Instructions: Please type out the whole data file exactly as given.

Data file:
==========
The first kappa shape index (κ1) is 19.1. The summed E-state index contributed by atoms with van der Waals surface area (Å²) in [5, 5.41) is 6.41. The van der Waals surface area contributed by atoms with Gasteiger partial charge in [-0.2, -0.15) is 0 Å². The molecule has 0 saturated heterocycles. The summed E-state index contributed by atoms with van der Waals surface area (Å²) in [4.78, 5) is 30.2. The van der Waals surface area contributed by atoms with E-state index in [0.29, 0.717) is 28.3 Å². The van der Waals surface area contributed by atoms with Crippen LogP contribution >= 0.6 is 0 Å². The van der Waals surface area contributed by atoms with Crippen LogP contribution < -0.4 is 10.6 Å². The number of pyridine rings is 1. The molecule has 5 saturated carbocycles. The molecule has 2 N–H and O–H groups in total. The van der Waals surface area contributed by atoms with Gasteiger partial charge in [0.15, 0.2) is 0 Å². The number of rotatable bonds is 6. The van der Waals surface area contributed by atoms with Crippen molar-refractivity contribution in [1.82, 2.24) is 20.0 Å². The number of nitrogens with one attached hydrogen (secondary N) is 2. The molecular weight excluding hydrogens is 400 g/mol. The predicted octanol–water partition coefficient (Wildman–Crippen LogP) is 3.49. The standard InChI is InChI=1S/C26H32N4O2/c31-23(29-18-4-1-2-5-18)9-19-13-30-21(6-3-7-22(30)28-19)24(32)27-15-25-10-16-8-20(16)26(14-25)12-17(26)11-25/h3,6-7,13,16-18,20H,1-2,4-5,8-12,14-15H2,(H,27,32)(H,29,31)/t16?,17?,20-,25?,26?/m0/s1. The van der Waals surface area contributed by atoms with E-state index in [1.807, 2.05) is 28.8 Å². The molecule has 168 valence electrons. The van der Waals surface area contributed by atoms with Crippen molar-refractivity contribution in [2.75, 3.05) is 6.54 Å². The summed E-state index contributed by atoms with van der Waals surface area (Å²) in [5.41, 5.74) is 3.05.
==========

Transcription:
The first kappa shape index (κ1) is 19.1. The summed E-state index contributed by atoms with van der Waals surface area (Å²) in [5, 5.41) is 6.41. The van der Waals surface area contributed by atoms with Gasteiger partial charge in [-0.2, -0.15) is 0 Å². The molecule has 0 saturated heterocycles. The summed E-state index contributed by atoms with van der Waals surface area (Å²) in [4.78, 5) is 30.2. The van der Waals surface area contributed by atoms with E-state index in [0.29, 0.717) is 28.3 Å². The van der Waals surface area contributed by atoms with Crippen LogP contribution >= 0.6 is 0 Å². The van der Waals surface area contributed by atoms with Crippen LogP contribution < -0.4 is 10.6 Å². The number of pyridine rings is 1. The molecule has 5 saturated carbocycles. The molecule has 2 N–H and O–H groups in total. The van der Waals surface area contributed by atoms with Gasteiger partial charge in [0.15, 0.2) is 0 Å². The number of rotatable bonds is 6. The van der Waals surface area contributed by atoms with Crippen molar-refractivity contribution in [1.82, 2.24) is 20.0 Å². The number of nitrogens with one attached hydrogen (secondary N) is 2. The molecular weight excluding hydrogens is 400 g/mol. The predicted octanol–water partition coefficient (Wildman–Crippen LogP) is 3.49. The standard InChI is InChI=1S/C26H32N4O2/c31-23(29-18-4-1-2-5-18)9-19-13-30-21(6-3-7-22(30)28-19)24(32)27-15-25-10-16-8-20(16)26(14-25)12-17(26)11-25/h3,6-7,13,16-18,20H,1-2,4-5,8-12,14-15H2,(H,27,32)(H,29,31)/t16?,17?,20-,25?,26?/m0/s1. The van der Waals surface area contributed by atoms with E-state index in [1.807, 2.05) is 28.8 Å². The molecule has 168 valence electrons. The van der Waals surface area contributed by atoms with Crippen molar-refractivity contribution in [2.75, 3.05) is 6.54 Å². The summed E-state index contributed by atoms with van der Waals surface area (Å²) in [5.41, 5.74) is 3.05.